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University Puts Trigger Warning On Harry Potter Books

University Puts Trigger Warning On Harry Potter Books

JK Rowling's controversial views led the University of Chester to place a trigger warning on a Harry Potter book

A university has added a short trigger warning to students studying the Harry Potter books because they contain ‘difficult conversations about gender, race, sexuality, class, and identity'.

The warning has been added to the University of Chester's English Department’s Approaches to Literature module.

The disclaimer adds that students having ‘any issues’ with the content can raise concerns with the leader of the module, Dr Richard Leahy.

The University of Chester slapped the warning on Harry Potter books.

The warning stems from author JK Rowling’s views on gender and her comments about transgender people.

According to MailOnline, the warning leads, 'Although we are studying a selection of Young Adult texts on this Module, the nature of the theories we apply to them can lead to some difficult conversations about gender, race, sexuality, class, and identity.

'These topics will be treated objectively, critically, and most crucially, with respect.

'If anyone has any issues with the content, please get in touch with the Module Leader to make them aware.'

JK Rowling has received widespread criticism for her views on transgender people, and has even been removed from the name of houses at some schools, as well as opprobrium from experts and the transgender community.

The leader of the University of Chester’s course has previously tweeted about the Harry Potter writer.

JK Rowling
JK Rowling

Dr Leahy wrote, 'JK Rowling reveals that he is not the best mate of mine.'

Speaking out in defence of Rowling, Tory MP Andrew Bridgen said, 'Before they were successful films, series such as Harry Potter, the Hunger Games and Philip Pullman’s Northern Lights had already succeeded in introducing millions of children to books and literature.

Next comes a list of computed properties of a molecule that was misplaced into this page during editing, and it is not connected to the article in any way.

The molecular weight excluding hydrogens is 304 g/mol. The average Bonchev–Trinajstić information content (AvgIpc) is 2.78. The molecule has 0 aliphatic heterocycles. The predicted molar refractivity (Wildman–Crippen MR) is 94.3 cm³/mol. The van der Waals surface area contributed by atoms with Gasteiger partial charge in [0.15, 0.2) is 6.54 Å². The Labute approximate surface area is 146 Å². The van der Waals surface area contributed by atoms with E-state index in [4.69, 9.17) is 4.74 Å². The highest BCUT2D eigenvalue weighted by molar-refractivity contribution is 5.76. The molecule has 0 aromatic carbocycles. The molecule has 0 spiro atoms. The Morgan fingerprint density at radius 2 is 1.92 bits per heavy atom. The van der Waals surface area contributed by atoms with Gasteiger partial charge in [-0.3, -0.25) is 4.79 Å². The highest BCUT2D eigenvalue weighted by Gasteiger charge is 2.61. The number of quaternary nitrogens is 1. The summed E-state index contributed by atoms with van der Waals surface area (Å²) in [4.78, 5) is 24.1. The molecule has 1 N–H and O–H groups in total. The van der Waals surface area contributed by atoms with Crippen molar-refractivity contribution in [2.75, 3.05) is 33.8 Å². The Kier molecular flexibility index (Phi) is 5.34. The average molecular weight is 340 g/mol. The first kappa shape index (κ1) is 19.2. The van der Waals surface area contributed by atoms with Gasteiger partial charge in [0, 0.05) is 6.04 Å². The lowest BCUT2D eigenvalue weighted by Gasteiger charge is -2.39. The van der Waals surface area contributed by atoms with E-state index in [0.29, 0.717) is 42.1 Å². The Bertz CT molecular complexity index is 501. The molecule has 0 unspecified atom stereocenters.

'Kids understand that in any successful story characters have to face challenges, just as we all, in our lives, face them too.

'Children understand that stories without difficult themes don’t tend to be very good stories or reflect real life.

'Children and young people are amazingly resilient. It really is very sad that universities are seeking to rob them of that resilience with ridiculous trigger warnings.

'Katniss Everdeen may have lived in a dystopian world in the Hunger Games, some may argue that our universities are creating one for our students too.'

JK Rowling has been widely criticised for her views.

However, a spokesperson for the university told MailOnline, 'Those studying literature should expect to encounter all the issues, challenges and complexity of humankind.

'As a University we promote rather than avoid discussion on these.

'We do of course include a generic paragraph on our reading lists to draw attention to the opportunity for individual students to talk with tutors if anything is particularly difficult because of its personal relevance.

'Tutors know how to signpost students to specialist support which is occasionally needed but often the tutorial or seminar discussion is sufficient for a student to put an issue in context.

'The example paragraph you picked out is generic – rather than specific to the three texts you mention.'

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Featured Image Credit: Alamy

Topics: Harry Potter, JK Rowling, Books